Lord, thank You that You are not a God who is far away, but that You have entered so deeply.
 And I saw something else under the sun: In the place of judgment-wickedness was there, in the place of justice-wickedness was there.  I said to myself, “God will bring into judgment both the righteous and the wicked, for there will be a time for every activity, a time to judge every deed.”  I also said to myself, “As for humans, God tests them so that they may see that they are like the animals.  Surely the fate of human beings is like that of the animals; the same fate awaits them both: As one dies, so dies the other. All have the same breath; humans have no advantage over animals. Everything is meaningless. All go to the same place; all come from dust, and to dust all return.  Who knows if the human spirit rises upward and if the spirit of the animal goes down into the earth?”  So I saw that there is nothing better for a person than to enjoy their work, because that is their lot. For who can bring them to see what will happen after them?  Again I looked and saw all the oppression that was taking place under the sun: I saw the tears of the oppressed- and they have no comforter; power was on the side of their oppressors- and they have no comforter.  And I declared that the dead, who had already died, are happier than the living, who are still alive.  But better than both is the one who has never been born, who has not seen the evil that is done under the sun.  And I saw that all toil and all achievement spring from one person’s envy of another. This too is meaningless, a chasing after the wind.  Fools fold their hands and ruin themselves.  Better one handful with tranquillity than two handfuls with toil and chasing after the wind.  Again I saw something meaningless under the sun:  There was a man all alone; he had neither son nor brother. There was no end to his toil, yet his eyes were not content with his wealth. “For whom am I toiling,” he asked, “and why am I depriving myself of enjoyment?” This too is meaningless- a miserable business!  Two are better than one, because they have a good return for their labor:  If either of them falls down, one can help the other up. But pity anyone who falls and has no one to help them up.  Also, if two lie down together, they will keep warm. But how can one keep warm alone?  Though one may be overpowered, two can defend themselves. A cord of three strands is not quickly broken.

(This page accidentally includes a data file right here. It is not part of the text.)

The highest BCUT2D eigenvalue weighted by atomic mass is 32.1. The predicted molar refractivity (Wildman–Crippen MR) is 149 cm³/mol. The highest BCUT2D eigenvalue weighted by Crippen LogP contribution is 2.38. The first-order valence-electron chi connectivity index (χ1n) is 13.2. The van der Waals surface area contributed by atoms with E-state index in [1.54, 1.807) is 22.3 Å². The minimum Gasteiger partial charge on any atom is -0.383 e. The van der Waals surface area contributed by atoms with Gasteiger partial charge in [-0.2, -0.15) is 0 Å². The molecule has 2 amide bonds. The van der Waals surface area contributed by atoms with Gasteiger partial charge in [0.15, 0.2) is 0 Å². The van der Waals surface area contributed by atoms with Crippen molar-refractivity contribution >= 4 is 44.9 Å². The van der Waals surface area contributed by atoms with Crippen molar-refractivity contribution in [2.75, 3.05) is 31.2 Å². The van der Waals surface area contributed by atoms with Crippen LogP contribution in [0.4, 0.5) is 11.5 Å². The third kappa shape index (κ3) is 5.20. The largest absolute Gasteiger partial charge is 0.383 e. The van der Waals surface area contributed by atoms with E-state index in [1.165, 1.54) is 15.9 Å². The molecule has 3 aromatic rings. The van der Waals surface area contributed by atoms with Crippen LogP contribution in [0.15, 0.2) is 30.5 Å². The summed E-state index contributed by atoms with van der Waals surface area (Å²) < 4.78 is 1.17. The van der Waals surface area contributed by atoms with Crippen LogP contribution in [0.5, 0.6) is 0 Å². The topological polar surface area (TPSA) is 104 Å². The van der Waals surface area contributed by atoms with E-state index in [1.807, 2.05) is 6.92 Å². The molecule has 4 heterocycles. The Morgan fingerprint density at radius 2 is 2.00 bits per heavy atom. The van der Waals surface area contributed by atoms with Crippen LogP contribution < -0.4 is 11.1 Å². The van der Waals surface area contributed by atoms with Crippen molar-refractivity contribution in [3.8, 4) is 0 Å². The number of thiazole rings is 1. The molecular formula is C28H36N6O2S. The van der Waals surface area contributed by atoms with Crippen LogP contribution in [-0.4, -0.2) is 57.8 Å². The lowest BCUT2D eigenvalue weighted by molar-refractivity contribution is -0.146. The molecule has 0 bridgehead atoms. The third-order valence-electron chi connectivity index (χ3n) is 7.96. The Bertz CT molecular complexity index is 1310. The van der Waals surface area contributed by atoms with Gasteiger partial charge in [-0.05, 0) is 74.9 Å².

Reflect:HOW DOES THE TEACHER SUM UP WHAT HE OBSERVES?
Viewing life through a wide-angle lens, the Teacher is saddened by corruption in the courts (3:16) and merciless oppression of the powerless (4:1). In his book Disappointment with God, Philip Yancey quotes his long-suffering friend, Douglas: “We tend to think, ‘Life should be fair because God is fair.’ But God is not life. And if I confuse God with the physical reality of life… I set myself up for a crashing disappointment” (India: OM Books, 2001). In spite of his disappointments with life, the Teacher does not confuse God with life; instead, he affirms that God is just (3:17).Switching to a telephoto lens, the Teacher zooms in on life at a personal level, only to be disillusioned once again. A man labors long, but his toil is motivated by envy (4:4), hard work fails to bring lasting satisfaction, and a wealth of riches fails to compensate for lack of relationships (4:8). Yet the Teacher discerns some silver linings: first, the contentment that comes when there is no greed and grasping (4:6; see also 1 Tim. 6:6); second, the blessedness of friendships that strengthen and support (4:9-12).
Thank God that his love and justice extend far beyond the unfairness of life. Pray for an ability to see his purposes.
Lord, help me to be someone who walks honestly and lovingly with others who are hurt and disillusioned by life.
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